Pensions: If you’re working for a company now and they offer a company pension, grab it! Even if you’re just putting money in (with money added by your employers I hope) for five to ten years, it’s worth it. It all helps.
Bear in mind that from the end of 2012, larger companies will begin auto-enrolment where you will automatically be enrolled in a workplace pension, contributed to by you, your employer and the government. Find out more about whether you will be eligible and how it might affect your retirement planning here.
If you don’t have access to a company pension scheme, you could set up your own private pension or two. The best types of private pensions are either stakeholders (cheap, easy, open to anyone) or SIPPs, Self-Invested Personal Pension (rather cleverer but a great idea if you have the confidence).
You don’t have to put any money in a pension but as it’s a good idea to spread your money around a few different kinds of products, it’s worth considering pensions as one of them. Also with a pension you have the great tax advantage. For every penny you put in, the government adds in the money you would have paid in tax. That’s got to be good!
Do remember that there are whole chapters on investing in stocks and shares, gilts, bonds, pensions and savings accounts in Jasmine’s latest book ‘Beat the Banks’.
It’s all very well investing your money if you have some cash to spare, but what can you do if you don’t? Luckily there are plenty of things that over-50s can do to make extra cash on the side.
Can you play an instrument? Speak another language? Or have specialist knowledge of science or maths? If so then you can make money by teaching high school, college or even university students. Here at Moneymagpie we know this is a good way to make money, and we have known people who have made up to £25 an hour by tutoring GCSE students.
Gumtree is a good website to place an advert, and that way you can check out how high other tutors are pricing themselves, and what the normal going rate per hour is. Also check out Schoolstrader which covers 30,000 independent primary and secondary schools across the UK and Ireland, and it’s free to place an advert.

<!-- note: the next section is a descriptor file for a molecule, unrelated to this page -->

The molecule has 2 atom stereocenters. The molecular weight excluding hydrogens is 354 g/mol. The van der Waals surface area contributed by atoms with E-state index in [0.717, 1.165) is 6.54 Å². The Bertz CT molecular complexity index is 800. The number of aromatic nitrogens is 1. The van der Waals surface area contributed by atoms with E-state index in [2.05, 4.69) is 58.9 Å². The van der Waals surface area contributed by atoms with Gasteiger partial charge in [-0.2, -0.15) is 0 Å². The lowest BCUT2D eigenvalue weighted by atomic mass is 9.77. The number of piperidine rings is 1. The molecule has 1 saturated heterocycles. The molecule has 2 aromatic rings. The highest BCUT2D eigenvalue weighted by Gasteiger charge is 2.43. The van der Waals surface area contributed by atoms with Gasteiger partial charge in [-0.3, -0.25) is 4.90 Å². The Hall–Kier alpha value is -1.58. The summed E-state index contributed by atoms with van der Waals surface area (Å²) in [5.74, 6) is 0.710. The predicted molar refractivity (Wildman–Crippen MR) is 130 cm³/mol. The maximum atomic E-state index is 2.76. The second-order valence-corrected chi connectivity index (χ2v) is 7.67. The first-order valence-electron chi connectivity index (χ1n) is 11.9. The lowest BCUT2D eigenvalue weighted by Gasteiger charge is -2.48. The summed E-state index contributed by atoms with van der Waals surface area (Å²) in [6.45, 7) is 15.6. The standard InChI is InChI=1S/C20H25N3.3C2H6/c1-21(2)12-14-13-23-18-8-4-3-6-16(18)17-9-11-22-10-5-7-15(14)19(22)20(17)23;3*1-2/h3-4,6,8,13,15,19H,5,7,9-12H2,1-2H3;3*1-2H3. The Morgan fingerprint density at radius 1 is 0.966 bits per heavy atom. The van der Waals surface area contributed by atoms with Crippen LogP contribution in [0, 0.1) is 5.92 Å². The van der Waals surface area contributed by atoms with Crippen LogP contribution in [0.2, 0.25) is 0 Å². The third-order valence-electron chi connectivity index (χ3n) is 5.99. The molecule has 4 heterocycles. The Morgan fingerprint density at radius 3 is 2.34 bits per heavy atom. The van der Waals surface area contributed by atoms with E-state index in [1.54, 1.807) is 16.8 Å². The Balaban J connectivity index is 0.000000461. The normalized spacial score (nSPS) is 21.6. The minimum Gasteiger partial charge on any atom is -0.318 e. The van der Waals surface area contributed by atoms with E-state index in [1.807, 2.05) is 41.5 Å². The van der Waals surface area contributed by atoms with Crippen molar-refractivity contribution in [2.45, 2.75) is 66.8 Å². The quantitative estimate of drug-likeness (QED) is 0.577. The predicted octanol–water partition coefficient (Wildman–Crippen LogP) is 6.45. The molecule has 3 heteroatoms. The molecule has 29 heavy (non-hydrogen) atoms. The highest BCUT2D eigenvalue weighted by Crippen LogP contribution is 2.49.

Become a doula
A doula is a someone who is paid to help a woman through her pregnancy and during her first few months after the baby is born. You do not need any qulifications to become a doula, but in order to give yourself some credibility you may want to join up to a website or agency that has a good reputation, such as British Doulas or the Scottish Doula Network. To learn more about becoming a doula read our article here.
Rent your spare room
If your children have all moved out, gone to university or you simply have a lovely big house, than you can make some extra money by renting out your spare rooms. You don’t have to turn your house into a hotel or B&B, just clear some cupboard and fridge space and make room for another toothbrush in the bathroom.
You could rent to students during term time if you live near a university, or to commuters Monday to Fridays if you live in a big city. If you live in a desirable area you could also rent rooms to tourists during the summer or at Christmas.
Spareroom is a really easy site to use and their basic package is free, just place an advert and wait for people to contact you. You can select what age and profession you would like your tenant to be so people don’t waste your time applying if they do not fit your specification.
Also, remember your driveway and your garage. You could put those for rent on JustPark, Parklet and your local version of Gumtree.
Become a house sitter
House sitting is, basically, looking after someone’s home while they are away. You get to stay in a house; to keep it clean, tidy, take phone messages and collect post, perhaps look after pets, and sometimes house owners are willing to pay you to stay.